At the center of one of the most highly anticipated productions of the Northlight Theatre's 2011-2012 season, Snapshots (music and lyrics by Stephen Schwartz, book by David Stern and directed by Ken Sawyer) are Dan (Gene Weygandt)and Sue (Susie McMonagle), a long-time couple that have been friends since childhood, back when they were still known as Danny (Nick Cosgrove) and Susie (Megan Long).
When the play opens, Sue, dissatisfied with the state of their marriage, is up in the attic of their home, suitcase packed, in the middle of writing Dan a letter explaining that she has decided to leave him. Just as she’s almost done, about to make the move and leave, Dan comes up, genuinely confused about what she might be doing up there. Rather than giving him the letter or informing him of her plans to leave him herself, she comes up with an excuse. While they are up there, Dan starts to go through the items that have gathered over the years, pointing out what he feels they can get rid of.
While puttering around in the attic, talking with Sue, he comes across a box of snapshots on the floor, much of its contents spilled out. While he gathers them up, one in particular catches his eye -- a photo taken during a trip that they took to the Caribbean many years earlier. This is when the trip down memory lane, mostly in song, begins.
It is through these glimpses that we get a better sense of who Sue and Dan really are. We get a chance to see how they met – as children, Danny the new kid in a small town, who Susie takes under her wing and introduces to her friends; the two of them as teenagers, getting ready to head off to university; Daniel (Tony Clarno) and Susan (Jess Godwin) as college graduates, going their own separate ways for the first time in a long time, pursuing their own dreams, their own careers, and then coming together again; and now Dan and Sue, married for decades, “empty-nesters,” their own son grown and out of the house. It is also through these glimpses, these memories, that we learn about what really happened versus how they remember certain events in their lives happening, how they went from childhood friends to married couple, to married couple on the verge of breaking up after decades of being together.
Though they do love and care about each other a great deal (there’s no doubt about that), there’s also no denying that there are real problems in the relationship. Much of the time they act as if they expect one another to be mind readers, each expecting the other to just somehow know what they want them to do or say. Indeed they go to great lengths not to talk about anything of substance, to avoid any unpleasantness or arguments. Then there is also, on at least some level, some resentment. Growing up Susie had her own dreams, wanted her own career, all of which now seems to have taken a backseat to raising a family, while Daniel spent much of his time away, often working 70 hours a week. While those long hours were necessary early on, when they were young – they wouldn’t have been able support a family without that job – he long ago could have scaled back to a much more reasonable, manageable schedule that would have allowed him to spend more time with Sue, yet somehow he never did, leaving her to feel essentially alone. Compounding the problem is that Dan has fallen into a familiar pattern of long hours spent at work, not recognizing that there is any sort of problem at home, whatsoever. From his perspective, he doesn’t recognize that a problem exists, therefore there isn’t one, all of which leads up to the point where the play begins … the point at which Sue must decide whether she is to leave or stay and try to work their problems out together.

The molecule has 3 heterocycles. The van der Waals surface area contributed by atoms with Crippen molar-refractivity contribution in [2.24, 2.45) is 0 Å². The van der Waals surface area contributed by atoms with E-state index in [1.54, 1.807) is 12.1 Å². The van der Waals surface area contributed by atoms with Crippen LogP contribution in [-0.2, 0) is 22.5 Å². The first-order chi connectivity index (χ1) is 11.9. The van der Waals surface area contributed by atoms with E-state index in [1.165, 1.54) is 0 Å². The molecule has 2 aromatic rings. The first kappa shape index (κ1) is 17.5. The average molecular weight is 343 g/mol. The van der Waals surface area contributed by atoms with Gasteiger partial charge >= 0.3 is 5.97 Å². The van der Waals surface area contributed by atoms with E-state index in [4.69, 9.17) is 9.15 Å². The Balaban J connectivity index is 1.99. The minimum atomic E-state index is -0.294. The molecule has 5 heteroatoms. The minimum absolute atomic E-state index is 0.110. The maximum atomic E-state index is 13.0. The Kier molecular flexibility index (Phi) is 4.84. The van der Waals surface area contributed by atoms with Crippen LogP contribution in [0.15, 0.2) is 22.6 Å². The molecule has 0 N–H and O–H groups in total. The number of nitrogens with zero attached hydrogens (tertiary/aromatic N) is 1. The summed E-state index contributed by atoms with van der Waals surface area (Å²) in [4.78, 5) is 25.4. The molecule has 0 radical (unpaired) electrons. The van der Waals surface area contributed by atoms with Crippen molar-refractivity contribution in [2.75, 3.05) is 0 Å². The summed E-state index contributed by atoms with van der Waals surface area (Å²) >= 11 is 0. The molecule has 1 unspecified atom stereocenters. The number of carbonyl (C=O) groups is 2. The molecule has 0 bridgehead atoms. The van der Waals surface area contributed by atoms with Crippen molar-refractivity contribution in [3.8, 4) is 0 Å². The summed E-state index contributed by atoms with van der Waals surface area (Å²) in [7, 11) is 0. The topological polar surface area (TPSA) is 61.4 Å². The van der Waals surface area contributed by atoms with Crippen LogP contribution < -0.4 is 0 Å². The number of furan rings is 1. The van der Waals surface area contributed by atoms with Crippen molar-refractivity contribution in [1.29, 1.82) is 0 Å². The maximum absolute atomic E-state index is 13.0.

While I personally enjoyed this production and found it to be very well-acted, it does seem a bit simplistic in its view of Dan and Sue’s relationship. I suspect that this play is likely to appeal most strongly to and be enjoyed by fans of Stephen Schwartz’s previous works (such as Wicked, Working, Pippin, and Godspell, among others). If you are someone who enjoys musicals, or are curious about the work of Stephen Schwartz, this play is the one to see.
Snapshots is currently scheduled to run through October 23, 2011 at Northlight Theatre. Curtain times are Tuesdays at 7:30 PM (September 20 and October 11 only), Wednesdays at 1:00 PM (except October 5) and 7:30 PM (except October 12), Thursdays at 7:30 PM, Fridays at 8:00 PM (except Opening on September 23 at 7:30 PM), Saturdays at 2:30 PM (except September 17) and 8:00 PM, and Sundays at 2:30 PM and 7:00 PM (except September 25, October 2 and October 23). Northlight Theatre is located at the North Shore Center for the Performing Arts, 9501 Skokie Boulevard, Skokie. To purchase tickets to Snapshots log onto the Northlight Theatre website, www.northlight.org, or call the Box Office at 847-673-6300. To learn more about Northlight Theatre, the entire 2011-2012 season, or any special events associated with this production, log onto the theatre’s website, www.northlight.org.
Production Photos: Michael Brosilow